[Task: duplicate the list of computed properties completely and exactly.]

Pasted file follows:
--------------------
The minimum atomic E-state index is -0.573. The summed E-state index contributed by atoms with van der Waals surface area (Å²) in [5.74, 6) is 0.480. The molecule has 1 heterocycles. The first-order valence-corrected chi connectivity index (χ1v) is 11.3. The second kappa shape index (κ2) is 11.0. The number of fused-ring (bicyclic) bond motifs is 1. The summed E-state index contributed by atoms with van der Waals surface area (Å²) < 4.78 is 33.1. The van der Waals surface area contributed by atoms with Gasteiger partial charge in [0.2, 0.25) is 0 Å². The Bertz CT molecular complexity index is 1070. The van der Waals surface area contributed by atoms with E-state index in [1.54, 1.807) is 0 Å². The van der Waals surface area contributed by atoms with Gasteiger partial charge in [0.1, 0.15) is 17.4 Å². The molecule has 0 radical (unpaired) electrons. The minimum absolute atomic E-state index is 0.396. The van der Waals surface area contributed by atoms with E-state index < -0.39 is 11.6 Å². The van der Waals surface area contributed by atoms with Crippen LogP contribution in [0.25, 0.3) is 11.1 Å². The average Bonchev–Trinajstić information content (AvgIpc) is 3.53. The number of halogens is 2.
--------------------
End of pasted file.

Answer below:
The minimum atomic E-state index is -0.573. The summed E-state index contributed by atoms with van der Waals surface area (Å²) in [5.74, 6) is 0.480. The molecule has 1 heterocycles. The first-order valence-corrected chi connectivity index (χ1v) is 11.3. The second kappa shape index (κ2) is 11.0. The number of fused-ring (bicyclic) bond motifs is 1. The summed E-state index contributed by atoms with van der Waals surface area (Å²) < 4.78 is 33.1. The van der Waals surface area contributed by atoms with Gasteiger partial charge in [0.2, 0.25) is 0 Å². The Bertz CT molecular complexity index is 1070. The van der Waals surface area contributed by atoms with E-state index in [1.54, 1.807) is 0 Å². The van der Waals surface area contributed by atoms with Gasteiger partial charge in [0.1, 0.15) is 17.4 Å². The molecule has 0 radical (unpaired) electrons. The minimum absolute atomic E-state index is 0.396. The van der Waals surface area contributed by atoms with E-state index < -0.39 is 11.6 Å². The van der Waals surface area contributed by atoms with Crippen LogP contribution in [0.25, 0.3) is 11.1 Å². The average Bonchev–Trinajstić information content (AvgIpc) is 3.53. The number of halogens is 2.